Too many of us labor through five straight days of grueling nonsense just to get blasted on Friday and Saturday. You grind and you grind and you grind and you grind through hours of indentured servitude, and what do you get in return? Two days of hazy hangovers before another mountainous workweek? That. Is. Insane.
So what are you saying, Heath? Are you saying that partying is stupid and should be avoided at all costs?
Don’t be a child. Of course you should party. The question at hand isn’t whether to party but rather when to party. I’m a huge proponent of clustering tasks. If a bunch of related tasks lie ahead, it is most efficient to group these tasks together and complete them as concurrently as possible. This is why we have supermarkets, convenience stores, and shopping malls. But clustering should be mental as well as physical, so which mentalities work best when grouped?
I am of the belief that if you’re going to feel shitty, you should feel shitty all at once. I’d rather be deathly ill for a solid year (and never feel sick again) instead of enduring 365 random sick days throughout the course of my life. Here’s why:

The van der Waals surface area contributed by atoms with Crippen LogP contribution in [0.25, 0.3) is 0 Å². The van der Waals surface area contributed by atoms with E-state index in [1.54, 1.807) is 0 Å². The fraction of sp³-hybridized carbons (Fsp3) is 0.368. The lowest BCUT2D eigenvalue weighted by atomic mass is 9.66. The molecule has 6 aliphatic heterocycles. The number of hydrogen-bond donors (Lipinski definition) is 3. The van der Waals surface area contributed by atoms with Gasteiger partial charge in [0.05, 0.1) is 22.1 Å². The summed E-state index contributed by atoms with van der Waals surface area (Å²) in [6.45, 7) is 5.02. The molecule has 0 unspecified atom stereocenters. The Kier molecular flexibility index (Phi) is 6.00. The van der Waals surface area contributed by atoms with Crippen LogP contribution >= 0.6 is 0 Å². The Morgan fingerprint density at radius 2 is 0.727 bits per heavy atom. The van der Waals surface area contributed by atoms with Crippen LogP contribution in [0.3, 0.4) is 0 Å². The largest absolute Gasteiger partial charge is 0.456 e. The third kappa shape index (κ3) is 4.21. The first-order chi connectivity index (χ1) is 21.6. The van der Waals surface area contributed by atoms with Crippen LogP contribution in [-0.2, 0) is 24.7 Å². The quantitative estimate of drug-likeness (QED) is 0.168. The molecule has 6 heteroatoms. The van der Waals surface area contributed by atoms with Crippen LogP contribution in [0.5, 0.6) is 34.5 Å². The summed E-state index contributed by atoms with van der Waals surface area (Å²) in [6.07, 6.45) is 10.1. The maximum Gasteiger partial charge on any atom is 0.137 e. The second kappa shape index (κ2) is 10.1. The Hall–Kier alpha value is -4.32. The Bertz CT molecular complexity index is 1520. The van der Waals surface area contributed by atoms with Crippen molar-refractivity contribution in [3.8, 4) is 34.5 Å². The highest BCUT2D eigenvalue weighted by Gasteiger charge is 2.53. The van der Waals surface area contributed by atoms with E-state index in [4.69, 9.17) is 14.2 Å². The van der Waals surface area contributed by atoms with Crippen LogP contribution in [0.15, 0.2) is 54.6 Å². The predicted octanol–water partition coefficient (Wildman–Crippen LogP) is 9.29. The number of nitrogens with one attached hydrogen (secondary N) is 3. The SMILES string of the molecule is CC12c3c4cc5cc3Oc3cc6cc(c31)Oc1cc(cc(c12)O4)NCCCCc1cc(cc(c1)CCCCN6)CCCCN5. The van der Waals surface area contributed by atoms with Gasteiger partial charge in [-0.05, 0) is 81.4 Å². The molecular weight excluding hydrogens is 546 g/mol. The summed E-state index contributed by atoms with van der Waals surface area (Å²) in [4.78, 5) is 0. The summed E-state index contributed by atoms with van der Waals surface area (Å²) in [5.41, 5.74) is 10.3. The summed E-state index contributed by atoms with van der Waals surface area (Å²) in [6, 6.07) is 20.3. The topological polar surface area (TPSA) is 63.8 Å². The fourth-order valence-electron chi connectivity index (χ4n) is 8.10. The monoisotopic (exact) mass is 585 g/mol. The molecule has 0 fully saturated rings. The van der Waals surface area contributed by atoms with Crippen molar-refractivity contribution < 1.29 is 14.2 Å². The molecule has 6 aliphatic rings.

Option One: 365 Consecutive Sick Days
In this situation, you’re sick for a year, recover, and are never sick again. 365 days down the drain with nothing but good health ahead.
Option Two: 365 Non-Consecutive Sick Days
In this situation, you’re sick for 365 non-consecutive days. You’ll feel great in spurts, but every now and again, your immune system will temporarily come crashing to the ground.
So why pick Option One?
Imagine you fall sick on a Tuesday. Well, you probably started feeling a bit off on Monday. And even though you’ll make it to work on Wednesday, you’re probably still feeling a little under the weather. In reality, that singular sick day turns into three days of not feeling so great. While both options propose a cost of 365 sick days, the true cost of Option One results in 367 sick days (the day you start feeling sick + 365 days of being sick + the day you start getting better) whereas the true costof Option Two results in 1,095 sick days (365 x 3, since each sick day is bracketed by a day of feeling sick and a day of getting better). Even if you ignore the idea of true cost (367 vs. 1,095) and stick only to proposed cost (365 vs. 365), the certainty inherent in Option One provides a significant advantage over the uncertainty inherent in Option Two. But hypothetical sick days are a bit abstract. For a more concrete example…